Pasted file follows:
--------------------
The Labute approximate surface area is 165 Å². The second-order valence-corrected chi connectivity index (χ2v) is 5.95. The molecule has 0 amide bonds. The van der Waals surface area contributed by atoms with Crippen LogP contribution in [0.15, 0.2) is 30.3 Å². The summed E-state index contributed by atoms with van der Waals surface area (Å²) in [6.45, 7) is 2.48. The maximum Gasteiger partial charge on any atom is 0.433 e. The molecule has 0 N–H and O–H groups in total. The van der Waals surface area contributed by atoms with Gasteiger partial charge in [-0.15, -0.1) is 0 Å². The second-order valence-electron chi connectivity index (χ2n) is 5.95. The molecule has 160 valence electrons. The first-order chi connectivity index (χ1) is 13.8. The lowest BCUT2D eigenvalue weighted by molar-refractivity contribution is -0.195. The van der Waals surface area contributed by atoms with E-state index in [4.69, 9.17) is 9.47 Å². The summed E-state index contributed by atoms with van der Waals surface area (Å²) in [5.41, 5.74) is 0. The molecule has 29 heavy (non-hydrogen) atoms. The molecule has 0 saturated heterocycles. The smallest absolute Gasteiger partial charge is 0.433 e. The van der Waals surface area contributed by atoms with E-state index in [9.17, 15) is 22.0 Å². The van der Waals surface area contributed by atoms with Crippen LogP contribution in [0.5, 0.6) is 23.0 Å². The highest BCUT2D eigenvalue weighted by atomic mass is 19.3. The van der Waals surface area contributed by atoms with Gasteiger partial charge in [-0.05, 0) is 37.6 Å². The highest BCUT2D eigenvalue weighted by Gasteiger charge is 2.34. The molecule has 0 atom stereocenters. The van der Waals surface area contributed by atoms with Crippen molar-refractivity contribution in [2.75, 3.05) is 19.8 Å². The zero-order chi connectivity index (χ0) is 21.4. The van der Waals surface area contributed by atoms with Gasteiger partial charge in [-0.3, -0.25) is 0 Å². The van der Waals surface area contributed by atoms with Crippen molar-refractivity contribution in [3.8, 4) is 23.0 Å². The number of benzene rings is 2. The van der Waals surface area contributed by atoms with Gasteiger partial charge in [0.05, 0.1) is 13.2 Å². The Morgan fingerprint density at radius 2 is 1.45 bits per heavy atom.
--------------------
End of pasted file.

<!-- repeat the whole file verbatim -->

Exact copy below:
The Labute approximate surface area is 165 Å². The second-order valence-corrected chi connectivity index (χ2v) is 5.95. The molecule has 0 amide bonds. The van der Waals surface area contributed by atoms with Crippen LogP contribution in [0.15, 0.2) is 30.3 Å². The summed E-state index contributed by atoms with van der Waals surface area (Å²) in [6.45, 7) is 2.48. The maximum Gasteiger partial charge on any atom is 0.433 e. The molecule has 0 N–H and O–H groups in total. The van der Waals surface area contributed by atoms with Gasteiger partial charge in [-0.15, -0.1) is 0 Å². The second-order valence-electron chi connectivity index (χ2n) is 5.95. The molecule has 160 valence electrons. The first-order chi connectivity index (χ1) is 13.8. The lowest BCUT2D eigenvalue weighted by molar-refractivity contribution is -0.195. The van der Waals surface area contributed by atoms with E-state index in [4.69, 9.17) is 9.47 Å². The summed E-state index contributed by atoms with van der Waals surface area (Å²) in [5.41, 5.74) is 0. The molecule has 29 heavy (non-hydrogen) atoms. The molecule has 0 saturated heterocycles. The smallest absolute Gasteiger partial charge is 0.433 e. The van der Waals surface area contributed by atoms with E-state index in [9.17, 15) is 22.0 Å². The van der Waals surface area contributed by atoms with Crippen LogP contribution in [0.5, 0.6) is 23.0 Å². The highest BCUT2D eigenvalue weighted by atomic mass is 19.3. The van der Waals surface area contributed by atoms with Gasteiger partial charge in [-0.05, 0) is 37.6 Å². The highest BCUT2D eigenvalue weighted by Gasteiger charge is 2.34. The molecule has 0 atom stereocenters. The van der Waals surface area contributed by atoms with Crippen molar-refractivity contribution in [2.75, 3.05) is 19.8 Å². The zero-order chi connectivity index (χ0) is 21.4. The van der Waals surface area contributed by atoms with Gasteiger partial charge in [-0.3, -0.25) is 0 Å². The van der Waals surface area contributed by atoms with Crippen molar-refractivity contribution in [3.8, 4) is 23.0 Å². The number of benzene rings is 2. The van der Waals surface area contributed by atoms with Gasteiger partial charge in [0.05, 0.1) is 13.2 Å². The Morgan fingerprint density at radius 2 is 1.45 bits per heavy atom.